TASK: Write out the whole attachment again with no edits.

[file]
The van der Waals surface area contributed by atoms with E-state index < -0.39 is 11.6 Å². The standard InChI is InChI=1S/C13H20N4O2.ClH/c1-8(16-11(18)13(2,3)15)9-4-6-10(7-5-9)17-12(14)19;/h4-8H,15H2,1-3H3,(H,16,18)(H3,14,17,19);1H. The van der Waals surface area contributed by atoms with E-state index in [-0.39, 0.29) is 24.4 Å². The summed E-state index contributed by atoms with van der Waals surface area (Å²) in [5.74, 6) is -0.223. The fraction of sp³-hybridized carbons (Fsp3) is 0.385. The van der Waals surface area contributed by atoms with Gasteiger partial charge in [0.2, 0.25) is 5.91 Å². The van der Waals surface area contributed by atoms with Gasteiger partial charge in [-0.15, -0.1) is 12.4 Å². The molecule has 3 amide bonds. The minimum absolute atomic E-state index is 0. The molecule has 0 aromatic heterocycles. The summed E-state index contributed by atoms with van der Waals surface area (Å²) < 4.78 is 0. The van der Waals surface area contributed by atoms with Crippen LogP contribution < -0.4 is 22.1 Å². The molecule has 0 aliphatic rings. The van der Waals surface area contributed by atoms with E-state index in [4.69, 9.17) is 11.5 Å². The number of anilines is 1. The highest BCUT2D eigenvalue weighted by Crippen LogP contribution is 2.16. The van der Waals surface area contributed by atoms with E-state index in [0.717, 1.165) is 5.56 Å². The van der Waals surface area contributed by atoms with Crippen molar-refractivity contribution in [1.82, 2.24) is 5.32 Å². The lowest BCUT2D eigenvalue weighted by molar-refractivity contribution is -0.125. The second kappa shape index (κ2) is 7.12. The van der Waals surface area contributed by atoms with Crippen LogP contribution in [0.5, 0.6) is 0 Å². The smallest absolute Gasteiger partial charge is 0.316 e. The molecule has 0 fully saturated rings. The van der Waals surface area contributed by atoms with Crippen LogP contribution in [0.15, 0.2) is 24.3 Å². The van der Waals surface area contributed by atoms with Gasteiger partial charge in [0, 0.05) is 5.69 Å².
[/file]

The van der Waals surface area contributed by atoms with E-state index < -0.39 is 11.6 Å². The standard InChI is InChI=1S/C13H20N4O2.ClH/c1-8(16-11(18)13(2,3)15)9-4-6-10(7-5-9)17-12(14)19;/h4-8H,15H2,1-3H3,(H,16,18)(H3,14,17,19);1H. The van der Waals surface area contributed by atoms with E-state index in [-0.39, 0.29) is 24.4 Å². The summed E-state index contributed by atoms with van der Waals surface area (Å²) in [5.74, 6) is -0.223. The fraction of sp³-hybridized carbons (Fsp3) is 0.385. The van der Waals surface area contributed by atoms with Gasteiger partial charge in [0.2, 0.25) is 5.91 Å². The van der Waals surface area contributed by atoms with Gasteiger partial charge in [-0.15, -0.1) is 12.4 Å². The molecule has 3 amide bonds. The minimum absolute atomic E-state index is 0. The molecule has 0 aromatic heterocycles. The summed E-state index contributed by atoms with van der Waals surface area (Å²) < 4.78 is 0. The van der Waals surface area contributed by atoms with Crippen LogP contribution < -0.4 is 22.1 Å². The molecule has 0 aliphatic rings. The van der Waals surface area contributed by atoms with E-state index in [4.69, 9.17) is 11.5 Å². The number of anilines is 1. The highest BCUT2D eigenvalue weighted by Crippen LogP contribution is 2.16. The van der Waals surface area contributed by atoms with E-state index in [0.717, 1.165) is 5.56 Å². The van der Waals surface area contributed by atoms with Crippen molar-refractivity contribution in [1.82, 2.24) is 5.32 Å². The lowest BCUT2D eigenvalue weighted by molar-refractivity contribution is -0.125. The second kappa shape index (κ2) is 7.12. The van der Waals surface area contributed by atoms with Crippen LogP contribution in [0.5, 0.6) is 0 Å². The smallest absolute Gasteiger partial charge is 0.316 e. The molecule has 0 fully saturated rings. The van der Waals surface area contributed by atoms with Crippen LogP contribution in [0.15, 0.2) is 24.3 Å². The van der Waals surface area contributed by atoms with Gasteiger partial charge in [0, 0.05) is 5.69 Å².